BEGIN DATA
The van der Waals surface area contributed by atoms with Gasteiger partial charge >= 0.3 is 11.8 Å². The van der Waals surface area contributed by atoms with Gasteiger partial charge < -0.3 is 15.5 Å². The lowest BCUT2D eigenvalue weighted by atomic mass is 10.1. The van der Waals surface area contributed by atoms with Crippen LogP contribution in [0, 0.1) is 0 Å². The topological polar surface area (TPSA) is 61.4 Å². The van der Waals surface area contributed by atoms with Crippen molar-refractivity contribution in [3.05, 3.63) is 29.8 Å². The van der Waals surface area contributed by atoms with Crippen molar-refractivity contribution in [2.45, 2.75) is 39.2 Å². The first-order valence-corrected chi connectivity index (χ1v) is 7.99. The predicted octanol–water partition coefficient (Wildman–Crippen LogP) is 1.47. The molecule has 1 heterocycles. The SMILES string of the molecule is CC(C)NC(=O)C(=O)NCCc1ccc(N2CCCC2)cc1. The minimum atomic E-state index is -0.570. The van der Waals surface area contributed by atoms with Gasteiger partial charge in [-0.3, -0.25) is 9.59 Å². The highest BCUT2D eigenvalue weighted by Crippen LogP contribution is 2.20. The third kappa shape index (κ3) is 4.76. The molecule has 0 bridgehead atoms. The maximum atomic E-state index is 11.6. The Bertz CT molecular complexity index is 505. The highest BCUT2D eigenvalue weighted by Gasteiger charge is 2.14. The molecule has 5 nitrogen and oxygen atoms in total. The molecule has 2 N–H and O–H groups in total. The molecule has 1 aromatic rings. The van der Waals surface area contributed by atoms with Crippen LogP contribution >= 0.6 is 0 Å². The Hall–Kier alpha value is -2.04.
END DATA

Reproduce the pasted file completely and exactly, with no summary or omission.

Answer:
The van der Waals surface area contributed by atoms with Gasteiger partial charge >= 0.3 is 11.8 Å². The van der Waals surface area contributed by atoms with Gasteiger partial charge < -0.3 is 15.5 Å². The lowest BCUT2D eigenvalue weighted by atomic mass is 10.1. The van der Waals surface area contributed by atoms with Crippen LogP contribution in [0, 0.1) is 0 Å². The topological polar surface area (TPSA) is 61.4 Å². The van der Waals surface area contributed by atoms with Crippen molar-refractivity contribution in [3.05, 3.63) is 29.8 Å². The van der Waals surface area contributed by atoms with Crippen molar-refractivity contribution in [2.45, 2.75) is 39.2 Å². The first-order valence-corrected chi connectivity index (χ1v) is 7.99. The predicted octanol–water partition coefficient (Wildman–Crippen LogP) is 1.47. The molecule has 1 heterocycles. The SMILES string of the molecule is CC(C)NC(=O)C(=O)NCCc1ccc(N2CCCC2)cc1. The minimum atomic E-state index is -0.570. The van der Waals surface area contributed by atoms with Gasteiger partial charge in [-0.3, -0.25) is 9.59 Å². The highest BCUT2D eigenvalue weighted by Crippen LogP contribution is 2.20. The third kappa shape index (κ3) is 4.76. The molecule has 0 bridgehead atoms. The maximum atomic E-state index is 11.6. The Bertz CT molecular complexity index is 505. The highest BCUT2D eigenvalue weighted by Gasteiger charge is 2.14. The molecule has 5 nitrogen and oxygen atoms in total. The molecule has 2 N–H and O–H groups in total. The molecule has 1 aromatic rings. The van der Waals surface area contributed by atoms with Crippen LogP contribution >= 0.6 is 0 Å². The Hall–Kier alpha value is -2.04.